The composition of the starting material in the sample chamber, catalyst for the reaction, and the required temperature and pressure were little more than guesses. Hall used iron sulfide and a form of powdered carbon as the starting material, with tantalum disks to conduct the electricity into the cell for heating it. The experiment was conducted at about 100,000 atmospheres, 1600 °C and took about 38 minutes.[4] Upon breaking open the sample, clusters of diamond octahedral crystals were found on the tantalum metal disks, which apparently acted as a catalyst.

GE went on to make a fortune with Hall's invention. GE rewarded Hall with a $10 savings bond.[5]

Later years[edit]

Hall left GE in 1955 and became a full professor of chemistry and Director of Research at Brigham Young University. At BYU, he invented the tetrahedral and Cubic press systems. He transferred the technology for the cubic press system to China in about 1960, and today the vast majority of the world's synthetic diamond powder is produced using the many thousands of cubic presses of Hall's design presently operating in that country. For many years, the first tetrahedral press was displayed in the Eyring Science center on campus at BYU. In the early 1960s, Hall invented the first form of polycrystalline diamond (PCD). He co-founded MegaDiamond in 1966, and later was involved with the founding of Novatek, both of Provo, Utah.

On Sunday, July 4, 1976, he became a bishop in The Church of Jesus Christ of Latter-day Saints and served five years. Later he served a church mission to southern Africa with his wife, Ida-Rose Langford. He died on July 25, 2008 in Provo, Utah at the age of 88. He had seven children, 35 grandchildren and 53 great-grandchildren.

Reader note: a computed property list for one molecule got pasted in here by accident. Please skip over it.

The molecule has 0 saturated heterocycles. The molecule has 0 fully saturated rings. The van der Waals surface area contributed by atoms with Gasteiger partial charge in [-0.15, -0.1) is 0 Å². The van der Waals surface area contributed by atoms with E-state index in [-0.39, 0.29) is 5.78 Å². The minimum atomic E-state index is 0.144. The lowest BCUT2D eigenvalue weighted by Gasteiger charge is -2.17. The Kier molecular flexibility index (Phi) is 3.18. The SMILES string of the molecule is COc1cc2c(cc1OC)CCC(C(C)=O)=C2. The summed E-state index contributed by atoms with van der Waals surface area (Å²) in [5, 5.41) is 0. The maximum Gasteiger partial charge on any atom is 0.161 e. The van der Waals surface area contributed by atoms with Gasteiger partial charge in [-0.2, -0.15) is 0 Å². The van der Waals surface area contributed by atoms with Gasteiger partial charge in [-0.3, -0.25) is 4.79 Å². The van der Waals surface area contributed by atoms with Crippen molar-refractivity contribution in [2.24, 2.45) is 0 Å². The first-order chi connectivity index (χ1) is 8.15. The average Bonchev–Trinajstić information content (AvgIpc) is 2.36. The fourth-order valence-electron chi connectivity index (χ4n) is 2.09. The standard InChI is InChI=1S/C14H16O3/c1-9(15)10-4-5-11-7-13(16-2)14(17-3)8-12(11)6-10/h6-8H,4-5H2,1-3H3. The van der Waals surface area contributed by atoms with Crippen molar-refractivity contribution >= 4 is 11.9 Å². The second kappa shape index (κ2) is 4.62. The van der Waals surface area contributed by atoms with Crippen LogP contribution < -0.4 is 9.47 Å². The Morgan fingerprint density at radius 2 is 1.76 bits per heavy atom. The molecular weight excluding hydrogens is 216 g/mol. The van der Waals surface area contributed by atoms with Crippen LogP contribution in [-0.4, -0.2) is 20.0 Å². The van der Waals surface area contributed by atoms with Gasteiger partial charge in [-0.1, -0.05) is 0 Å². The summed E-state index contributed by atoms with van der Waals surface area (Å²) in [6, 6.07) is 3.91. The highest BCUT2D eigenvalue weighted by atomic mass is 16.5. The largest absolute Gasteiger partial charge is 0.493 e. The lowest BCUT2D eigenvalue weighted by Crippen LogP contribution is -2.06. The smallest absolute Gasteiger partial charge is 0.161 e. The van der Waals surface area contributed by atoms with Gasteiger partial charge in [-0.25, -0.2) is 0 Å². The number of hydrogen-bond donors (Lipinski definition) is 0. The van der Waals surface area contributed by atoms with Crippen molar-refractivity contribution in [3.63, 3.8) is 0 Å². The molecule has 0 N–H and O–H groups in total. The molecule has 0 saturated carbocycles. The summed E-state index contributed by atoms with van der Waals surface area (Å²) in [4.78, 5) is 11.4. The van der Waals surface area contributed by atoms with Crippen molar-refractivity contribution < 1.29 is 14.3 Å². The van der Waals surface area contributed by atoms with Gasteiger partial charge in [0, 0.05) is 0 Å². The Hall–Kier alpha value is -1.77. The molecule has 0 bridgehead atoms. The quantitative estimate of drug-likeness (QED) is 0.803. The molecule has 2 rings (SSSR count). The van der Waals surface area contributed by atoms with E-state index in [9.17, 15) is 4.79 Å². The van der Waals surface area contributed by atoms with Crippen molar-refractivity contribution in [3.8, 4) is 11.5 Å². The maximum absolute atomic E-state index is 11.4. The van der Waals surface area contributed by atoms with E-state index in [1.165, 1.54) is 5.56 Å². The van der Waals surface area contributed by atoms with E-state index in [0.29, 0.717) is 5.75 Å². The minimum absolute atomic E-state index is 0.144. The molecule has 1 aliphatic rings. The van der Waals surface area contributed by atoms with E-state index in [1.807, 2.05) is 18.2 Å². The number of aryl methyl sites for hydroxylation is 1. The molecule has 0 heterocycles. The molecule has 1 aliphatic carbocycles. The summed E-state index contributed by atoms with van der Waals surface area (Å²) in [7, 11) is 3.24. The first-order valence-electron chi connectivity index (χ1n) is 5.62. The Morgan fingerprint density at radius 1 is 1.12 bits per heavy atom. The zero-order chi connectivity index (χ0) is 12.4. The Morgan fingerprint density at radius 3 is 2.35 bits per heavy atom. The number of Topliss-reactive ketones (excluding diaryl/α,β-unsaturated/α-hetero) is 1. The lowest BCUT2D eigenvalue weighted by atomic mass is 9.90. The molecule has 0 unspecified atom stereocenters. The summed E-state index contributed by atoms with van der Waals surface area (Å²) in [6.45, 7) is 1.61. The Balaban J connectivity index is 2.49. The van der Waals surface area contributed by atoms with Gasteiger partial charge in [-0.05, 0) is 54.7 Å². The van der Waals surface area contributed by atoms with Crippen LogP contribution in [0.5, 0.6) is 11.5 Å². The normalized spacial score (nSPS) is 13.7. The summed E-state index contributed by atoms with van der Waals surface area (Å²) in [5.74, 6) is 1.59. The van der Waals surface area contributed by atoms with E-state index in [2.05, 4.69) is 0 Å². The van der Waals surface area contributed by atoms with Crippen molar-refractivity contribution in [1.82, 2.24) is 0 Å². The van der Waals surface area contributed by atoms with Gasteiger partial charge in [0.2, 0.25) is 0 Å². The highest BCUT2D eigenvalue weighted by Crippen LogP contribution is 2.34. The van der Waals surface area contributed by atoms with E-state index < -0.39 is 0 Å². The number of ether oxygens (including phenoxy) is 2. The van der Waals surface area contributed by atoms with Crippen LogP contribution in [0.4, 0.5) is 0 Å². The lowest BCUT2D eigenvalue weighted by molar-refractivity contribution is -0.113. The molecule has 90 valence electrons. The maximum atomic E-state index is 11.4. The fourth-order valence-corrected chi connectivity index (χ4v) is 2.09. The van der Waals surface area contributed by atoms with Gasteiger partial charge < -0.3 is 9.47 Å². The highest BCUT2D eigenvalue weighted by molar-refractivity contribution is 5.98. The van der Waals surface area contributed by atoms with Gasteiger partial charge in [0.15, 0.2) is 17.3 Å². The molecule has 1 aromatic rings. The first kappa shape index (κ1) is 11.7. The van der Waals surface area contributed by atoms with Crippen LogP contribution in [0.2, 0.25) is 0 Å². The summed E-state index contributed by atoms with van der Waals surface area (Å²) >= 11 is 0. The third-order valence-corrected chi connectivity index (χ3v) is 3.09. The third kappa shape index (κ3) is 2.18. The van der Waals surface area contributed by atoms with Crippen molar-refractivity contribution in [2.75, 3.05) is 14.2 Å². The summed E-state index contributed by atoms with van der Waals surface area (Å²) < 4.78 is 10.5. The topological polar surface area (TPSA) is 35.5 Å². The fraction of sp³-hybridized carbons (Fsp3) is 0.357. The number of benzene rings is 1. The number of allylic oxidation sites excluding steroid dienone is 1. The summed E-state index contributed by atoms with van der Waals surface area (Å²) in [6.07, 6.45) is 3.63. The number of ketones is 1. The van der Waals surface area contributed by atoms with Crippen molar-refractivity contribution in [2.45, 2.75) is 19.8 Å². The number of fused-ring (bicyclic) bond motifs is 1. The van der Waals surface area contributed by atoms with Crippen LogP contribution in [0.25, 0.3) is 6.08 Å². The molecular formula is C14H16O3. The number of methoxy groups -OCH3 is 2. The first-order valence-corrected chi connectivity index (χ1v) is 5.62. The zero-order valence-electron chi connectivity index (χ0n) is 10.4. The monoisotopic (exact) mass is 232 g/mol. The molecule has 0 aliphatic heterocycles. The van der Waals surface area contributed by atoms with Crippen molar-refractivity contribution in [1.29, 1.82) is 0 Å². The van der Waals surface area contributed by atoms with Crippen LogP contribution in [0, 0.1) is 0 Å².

Honors and awards[edit]

In popular culture[edit]


He was granted 19 patents in his career. Some especially notable ones were:


  1. ^ a b "Tracy Hall, Leading Figure in Diamond Synthesis, Dies Aged 88". element six. Archived from the original on 2011-07-10. Retrieved 2009-05-05.
  2. ^ H. T. Hall (1960). "Ultra-high pressure apparatus" (PDF). Rev. Sci. Instrum. 31 (2): 125. Bibcode:1960RScI...31..125H. doi:10.1063/1.1716907.[permanent dead link]
  3. ^ H. T. Hall (1958). "Ultrahigh-Pressure Research: At ultrahigh pressures new and sometimes unexpected chemical and physical events occur" (PDF). Science. 128 (3322): 445–9. Bibcode:1958Sci...128..445H. doi:10.1126/science.128.3322.445. PMID 17834381.[permanent dead link]
  4. ^ a b R. M. Hazen (1999). The diamond makers. Cambridge University Press. pp. 113, 125. ISBN 978-0-521-65474-6.
  5. ^ Maugh II, Thomas H. (2008-07-31). "General Electric chemist invented process for making diamonds in lab". Los Angeles Times. Retrieved 2017-03-01.
  6. ^ "Chemical Pioneer Award". American Institute of Chemists. Retrieved 30 November 2015.
  7. ^ "Tracy Hall Science Center". Weber State University College of Science. Retrieved 23 January 2018.
  8. ^ Kelly, Jeff (2014-01-16). "The Scientist Who Got $10 For A World-Changing Invention". KnowledgeNuts. Retrieved 9 June 2017.

External links[edit]